Death to the good girl.

So the other day I had what Oprah would call an “A-ha” moment. Though I prefer to refer to it my “Get the fuck out of my personal space you male-privilege-assuming bastard” episode. Just has a nicer ring to it.

Anyways, I was at a gas station and had just finished filling up when an older gentleman clad in overalls (I live in NC) ambled over to stand RIGHT in front of me, blocking my entrance back into the driver’s seat of my beloved automobile.

He tried to start up some inane conversation about gas prices, which were SO HIGH these days compared to when he was young. Pissed off that he wasn’t getting my subtle “step-back-random-dude” vibes, I thought about asking if his first car was a Model T. But, as he kept inching creepily closer to me, I just said very firmly “I need to get back in my car.”

But that’s not what HE wanted.

The lovely gent actually shook his head no and tried to keep talking, all the while inching closer and closer toward me. In my mind I found myself running through all those perpetrator-excusing things we’re taught to do as women…Maybe this guy was just a little crazy, bless his heart, or actually was trying to pick me up but didn’t know how to go about it…but then IT CLICKED.

I didn’t, and I don’t, give a damn why a STRANGER chooses to disrespect my personal space with unwanted interaction. When I say leave me alone, it means LEAVE ME ALONE.

So I screamed at the top of my lungs “Get out of my way” so loudly the man literally winced, covered his ears and RAN back to his truck that was parked near by. People were looking and he was embarrassed.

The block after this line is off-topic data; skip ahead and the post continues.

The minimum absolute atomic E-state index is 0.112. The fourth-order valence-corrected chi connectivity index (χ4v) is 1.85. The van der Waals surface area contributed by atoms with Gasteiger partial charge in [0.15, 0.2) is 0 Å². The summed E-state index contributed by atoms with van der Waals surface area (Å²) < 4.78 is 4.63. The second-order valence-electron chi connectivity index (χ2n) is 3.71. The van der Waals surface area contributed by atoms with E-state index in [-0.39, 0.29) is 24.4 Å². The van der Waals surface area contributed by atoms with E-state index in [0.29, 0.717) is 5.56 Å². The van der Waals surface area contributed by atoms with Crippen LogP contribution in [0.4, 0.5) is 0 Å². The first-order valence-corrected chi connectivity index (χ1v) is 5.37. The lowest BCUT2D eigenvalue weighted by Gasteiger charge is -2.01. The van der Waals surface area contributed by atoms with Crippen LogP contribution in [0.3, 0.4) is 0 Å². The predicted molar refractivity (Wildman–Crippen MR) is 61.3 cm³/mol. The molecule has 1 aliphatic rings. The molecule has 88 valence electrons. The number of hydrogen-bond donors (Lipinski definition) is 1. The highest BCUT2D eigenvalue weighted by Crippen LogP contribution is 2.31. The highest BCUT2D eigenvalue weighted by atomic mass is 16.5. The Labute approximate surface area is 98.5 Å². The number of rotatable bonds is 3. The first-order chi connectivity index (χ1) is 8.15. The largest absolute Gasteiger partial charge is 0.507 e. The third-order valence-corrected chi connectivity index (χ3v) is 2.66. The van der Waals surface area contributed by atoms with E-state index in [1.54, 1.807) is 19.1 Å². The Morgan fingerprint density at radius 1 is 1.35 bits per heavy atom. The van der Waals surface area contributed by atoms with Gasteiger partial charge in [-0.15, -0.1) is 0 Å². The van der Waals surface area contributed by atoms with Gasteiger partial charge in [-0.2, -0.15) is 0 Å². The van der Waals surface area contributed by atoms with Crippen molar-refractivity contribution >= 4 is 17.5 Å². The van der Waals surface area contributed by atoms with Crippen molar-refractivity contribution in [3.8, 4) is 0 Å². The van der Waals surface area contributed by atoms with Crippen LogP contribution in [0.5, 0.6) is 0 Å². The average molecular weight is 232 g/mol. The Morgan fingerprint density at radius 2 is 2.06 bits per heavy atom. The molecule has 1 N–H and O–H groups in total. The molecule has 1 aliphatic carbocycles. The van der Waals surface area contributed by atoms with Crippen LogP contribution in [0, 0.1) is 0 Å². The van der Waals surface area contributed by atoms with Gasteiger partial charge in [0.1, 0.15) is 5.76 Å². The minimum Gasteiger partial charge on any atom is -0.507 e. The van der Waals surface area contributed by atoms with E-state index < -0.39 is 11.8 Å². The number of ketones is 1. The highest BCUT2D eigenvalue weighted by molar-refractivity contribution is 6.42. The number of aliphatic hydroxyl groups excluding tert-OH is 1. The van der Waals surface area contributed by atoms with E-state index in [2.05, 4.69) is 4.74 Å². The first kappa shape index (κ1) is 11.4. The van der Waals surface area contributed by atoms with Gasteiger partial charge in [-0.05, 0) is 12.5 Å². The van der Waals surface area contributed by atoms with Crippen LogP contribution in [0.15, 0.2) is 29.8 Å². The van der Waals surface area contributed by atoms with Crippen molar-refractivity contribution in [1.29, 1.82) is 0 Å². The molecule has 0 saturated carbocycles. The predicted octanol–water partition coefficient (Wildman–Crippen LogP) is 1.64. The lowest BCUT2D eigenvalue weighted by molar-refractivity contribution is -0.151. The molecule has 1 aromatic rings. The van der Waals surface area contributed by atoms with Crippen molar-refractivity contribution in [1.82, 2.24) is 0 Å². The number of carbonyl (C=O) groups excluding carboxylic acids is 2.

It, was awesome.

And empowering. Worse things have happened to me, but this was one of the first times I’ve ever responded so powerfully. It felt good and it balanced out the “ick” factor.

I truly believe that HollaBack helped me to be so assertive. Reading through your blog’s entries and article links has helped me understand what street harassment is really about: Power. Making women feel less than men in public spaces, making us feel like prey, whether we’re in a power suit or a sundress. Making us feel like we’re the property of any and every man on the street.

Fuck. That.

This won’t be the last time some stranger thinks he can treat me like I exist for his amusement.

But, I’m going to keep being loud. I’m going to keep holding harassers accountable whenever I feel safe enough to do so. And it’s going to feel good, oh so good.

Death to the “good girl,” I say.

Ladies, it’s time for us to get mean.

Submitted by Beth

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4 Responses

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  1. Golden Silence says:

    I find it’s easy for me to not play nice with these men because they don’t respect me, so I don’t respect them. Very rarely do I try to be the sweet, unassuming nice girl to them. I agree with the idea of “death to the good girl”! Women need to stop feeling obliged to be polite to these rude men and put themselves first.

  2. Rebecca says:

    Your story just made me SO happy. You pushed aside the stupid and detrimental societal rule that girls are supposed to be polite and passive, even in the face of danger. Thank you so much for screaming out.

  3. Melissa says:

    Was this in the Greenville/New Bern area? That happened to me too in 2009 when I had to go to one of ECU’s hospitals for a day. I had just been diagnosed with cancer and was getting gas when some old man started talking to me about my military base sticker, and was looking down my shirt and getting closer. I couldn’t believe it at first, and said I have to leave. I was so angry at myself as I drove away and felt victimized (again); at least with cancer you know you can’t really yell at it. If it was the same man, thank you for embarassing him! I will know what to do next time.

  4. Beth says:

    Melissa, it happened in the Raleigh area. I’m so sorry about your diagnosis. You should have told the bastard that you had just received it, maybe then he’d be forced to see his “target” as a human being. Maybe.

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